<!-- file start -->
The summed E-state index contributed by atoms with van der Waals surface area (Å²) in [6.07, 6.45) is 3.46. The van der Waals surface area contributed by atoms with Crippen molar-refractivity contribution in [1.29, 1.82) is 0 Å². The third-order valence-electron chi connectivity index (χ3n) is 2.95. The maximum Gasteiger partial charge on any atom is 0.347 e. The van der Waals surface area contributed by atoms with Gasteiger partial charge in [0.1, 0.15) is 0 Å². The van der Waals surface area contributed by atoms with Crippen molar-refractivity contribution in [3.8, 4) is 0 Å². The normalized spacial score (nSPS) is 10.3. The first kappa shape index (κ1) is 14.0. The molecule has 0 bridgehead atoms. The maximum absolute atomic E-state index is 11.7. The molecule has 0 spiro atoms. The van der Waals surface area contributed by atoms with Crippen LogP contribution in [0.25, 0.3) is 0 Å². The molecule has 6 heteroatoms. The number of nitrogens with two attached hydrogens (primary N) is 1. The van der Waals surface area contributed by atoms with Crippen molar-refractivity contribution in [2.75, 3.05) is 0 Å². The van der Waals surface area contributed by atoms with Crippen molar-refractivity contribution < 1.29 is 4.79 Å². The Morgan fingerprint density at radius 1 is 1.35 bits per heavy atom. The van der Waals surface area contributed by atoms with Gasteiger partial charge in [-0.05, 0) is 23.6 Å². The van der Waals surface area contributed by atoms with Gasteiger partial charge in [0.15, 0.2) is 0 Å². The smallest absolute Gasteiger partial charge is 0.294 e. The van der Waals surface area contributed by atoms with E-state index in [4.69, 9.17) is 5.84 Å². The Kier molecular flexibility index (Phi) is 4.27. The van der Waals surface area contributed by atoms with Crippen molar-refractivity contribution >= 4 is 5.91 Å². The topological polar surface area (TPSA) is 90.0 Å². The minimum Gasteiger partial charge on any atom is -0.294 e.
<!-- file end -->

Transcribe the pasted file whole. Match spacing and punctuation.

The summed E-state index contributed by atoms with van der Waals surface area (Å²) in [6.07, 6.45) is 3.46. The van der Waals surface area contributed by atoms with Crippen molar-refractivity contribution in [1.29, 1.82) is 0 Å². The third-order valence-electron chi connectivity index (χ3n) is 2.95. The maximum Gasteiger partial charge on any atom is 0.347 e. The van der Waals surface area contributed by atoms with Gasteiger partial charge in [0.1, 0.15) is 0 Å². The van der Waals surface area contributed by atoms with Crippen molar-refractivity contribution in [3.8, 4) is 0 Å². The normalized spacial score (nSPS) is 10.3. The first kappa shape index (κ1) is 14.0. The molecule has 0 bridgehead atoms. The maximum absolute atomic E-state index is 11.7. The molecule has 0 spiro atoms. The van der Waals surface area contributed by atoms with Crippen LogP contribution in [0.25, 0.3) is 0 Å². The molecule has 6 heteroatoms. The number of nitrogens with two attached hydrogens (primary N) is 1. The van der Waals surface area contributed by atoms with Crippen molar-refractivity contribution in [2.75, 3.05) is 0 Å². The van der Waals surface area contributed by atoms with Crippen molar-refractivity contribution < 1.29 is 4.79 Å². The Morgan fingerprint density at radius 1 is 1.35 bits per heavy atom. The van der Waals surface area contributed by atoms with Gasteiger partial charge in [-0.05, 0) is 23.6 Å². The van der Waals surface area contributed by atoms with Gasteiger partial charge in [0.15, 0.2) is 0 Å². The smallest absolute Gasteiger partial charge is 0.294 e. The van der Waals surface area contributed by atoms with E-state index in [4.69, 9.17) is 5.84 Å². The Kier molecular flexibility index (Phi) is 4.27. The van der Waals surface area contributed by atoms with Crippen molar-refractivity contribution >= 4 is 5.91 Å². The topological polar surface area (TPSA) is 90.0 Å². The minimum Gasteiger partial charge on any atom is -0.294 e.